O Lord and Master of my life, drive from me the spirit of indifference, despair, lust for power and idle chatter. Instead, bestow on me, Your servant, the spirit of integrity, humility, patience and love. Yes, O Lord and King, let me see my own sins and not judge my brothers and sisters, for You are blessed for ever and ever. Amen. —Lenten prayer of Saint Ephrem the Syrian
In the Great Lent we focus on our relationship with God. This is key. We do this by getting into the atmosphere of Great Lent — that brilliance of the Light of Christ which comes to us more brightly when we take ourselves away from that which destroys or diminishes our focus. Some of our Fathers have characterized this as placing our selves into that “dark closet or room in order to have the Light of Christ that Enlightens the World” shine more brilliantly to us.
In other words, we place ourselves in a place where it is possible to meditate on Christ and His teachings, without distraction, and bring Him into our hearts. This is why we fast, refrain from music, abandon parties and avoid other celebrations and things we like to do in our everyday lives.
Our personal spiritual warfare then becomes more intensified. The objective of Great Lent to us is to restore our own personal “Robe of Incorruptibility,” that image of Christ that was restored with the washing of water when we were baptized. We work on metanoia — a “Bright Sadness” — an atmosphere, an attitude we build within ourselves. Metanoia means repent. We must build an atmosphere in which we can repent — and repent we must!
Atmosphere — Attitude: Weekdays and Weekends
Let’s begin with Church celebrations, the greatest of which is the Eucharistic Liturgy: we call it the Divine Liturgy. (The Western Church calls it the Mass.) It is our most important celebration. But, we are in the midst of our personal spiritual battle, focusing on our relationship with God, and we have built up and wish to sustain this Lenten attitude within ourselves through our fasting. Byzantine Catholics do not celebrate the Eucharistic Divine Liturgy Monday through Friday of Lent as these days are devoted to the Fast, and the Divine Liturgy is not compatible with fasting because it is the biggest celebration in the Church. The weekdays of Great Lent are the actual days of Lent. Saturdays and Sundays are, in effect, outside Lent as they are celebratory days — the days when we celebrate the Eucharistic Divine Liturgy and minimize fasting.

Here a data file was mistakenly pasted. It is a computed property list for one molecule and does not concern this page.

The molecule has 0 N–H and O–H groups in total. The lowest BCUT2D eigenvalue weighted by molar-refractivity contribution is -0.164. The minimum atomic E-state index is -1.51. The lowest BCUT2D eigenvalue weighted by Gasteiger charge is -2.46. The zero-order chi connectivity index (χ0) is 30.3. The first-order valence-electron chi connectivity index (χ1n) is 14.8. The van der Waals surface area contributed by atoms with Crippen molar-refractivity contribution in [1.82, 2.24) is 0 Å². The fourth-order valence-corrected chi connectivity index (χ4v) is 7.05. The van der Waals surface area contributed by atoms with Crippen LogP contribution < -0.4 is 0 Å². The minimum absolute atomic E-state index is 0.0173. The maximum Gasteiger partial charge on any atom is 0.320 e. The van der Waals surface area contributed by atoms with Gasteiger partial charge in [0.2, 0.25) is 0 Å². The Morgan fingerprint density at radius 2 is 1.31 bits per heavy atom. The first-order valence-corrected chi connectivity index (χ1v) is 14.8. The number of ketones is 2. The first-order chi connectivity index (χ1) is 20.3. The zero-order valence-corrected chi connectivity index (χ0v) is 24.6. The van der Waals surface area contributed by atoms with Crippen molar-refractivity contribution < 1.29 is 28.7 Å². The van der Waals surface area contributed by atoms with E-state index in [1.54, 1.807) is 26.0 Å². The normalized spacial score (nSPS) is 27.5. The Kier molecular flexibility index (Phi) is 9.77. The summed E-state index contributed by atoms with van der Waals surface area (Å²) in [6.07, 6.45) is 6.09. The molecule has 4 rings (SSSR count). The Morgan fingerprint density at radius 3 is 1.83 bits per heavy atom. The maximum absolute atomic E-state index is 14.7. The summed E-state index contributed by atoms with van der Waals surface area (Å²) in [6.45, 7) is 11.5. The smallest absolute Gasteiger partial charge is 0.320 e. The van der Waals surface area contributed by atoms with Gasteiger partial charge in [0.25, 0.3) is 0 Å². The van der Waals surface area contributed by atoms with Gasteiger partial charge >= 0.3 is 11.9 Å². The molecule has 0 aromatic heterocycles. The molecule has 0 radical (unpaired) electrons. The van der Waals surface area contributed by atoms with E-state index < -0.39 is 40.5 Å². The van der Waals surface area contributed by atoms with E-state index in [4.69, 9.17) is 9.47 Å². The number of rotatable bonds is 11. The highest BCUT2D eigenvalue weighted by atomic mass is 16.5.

In Matthew 9:15, we find Christ telling us: “You cannot fast while the Bridegroom is with you.” The Bridegroom, Jesus Christ, is with us when we celebrate the Divine Liturgy so we do not celebrate the Divine Liturgy, the Mass, the Eucharist, during the weekdays of the Great Lent. Why? Because it would break the fast — the “Bright Sadness” atmosphere of Lent. But this seems to put us in a dilemma — how do we keep up our spiritual fight with the evil one, the devil, if we break the fast? But then again, don’t we need the Eucharist to sustain us in the spiritual warfare of the Great Lent?
The answer is: Yes, we always need the Eucharist. So, we reinforce ourselves in mid-week by receiving the Eucharist that has been reserved from the previous Sunday for this purpose: we attend the Liturgy of the Presanctified Gifts. This Liturgy is one of our more ancient services. It is a beautiful but subdued evening service that sustains us with the most Holy Body of Christ which is essential for us to be victorious in our confrontations with the Evil One. Mince no words, the devil has not given up on us and continues to work steadily to corrupt our Lenten efforts and bring us to spiritual ruin. The Byzantine Church knows this and provides us with the Body of Christ in the Liturgy of the Presanctified Gifts in mid-week, to sustain us in our spiritual fight to lead us to eventual victory over the devil.
— Fr. Theodore Wroblicky currently serves as the pastor of Holy Wisdom Eastern Catholic Parish in Sacramento, California. He frequently presents programs on Immaculate Heart Radio and seeks out opportunities to speak about his passion, Christ and His Eastern Christian people and Churches.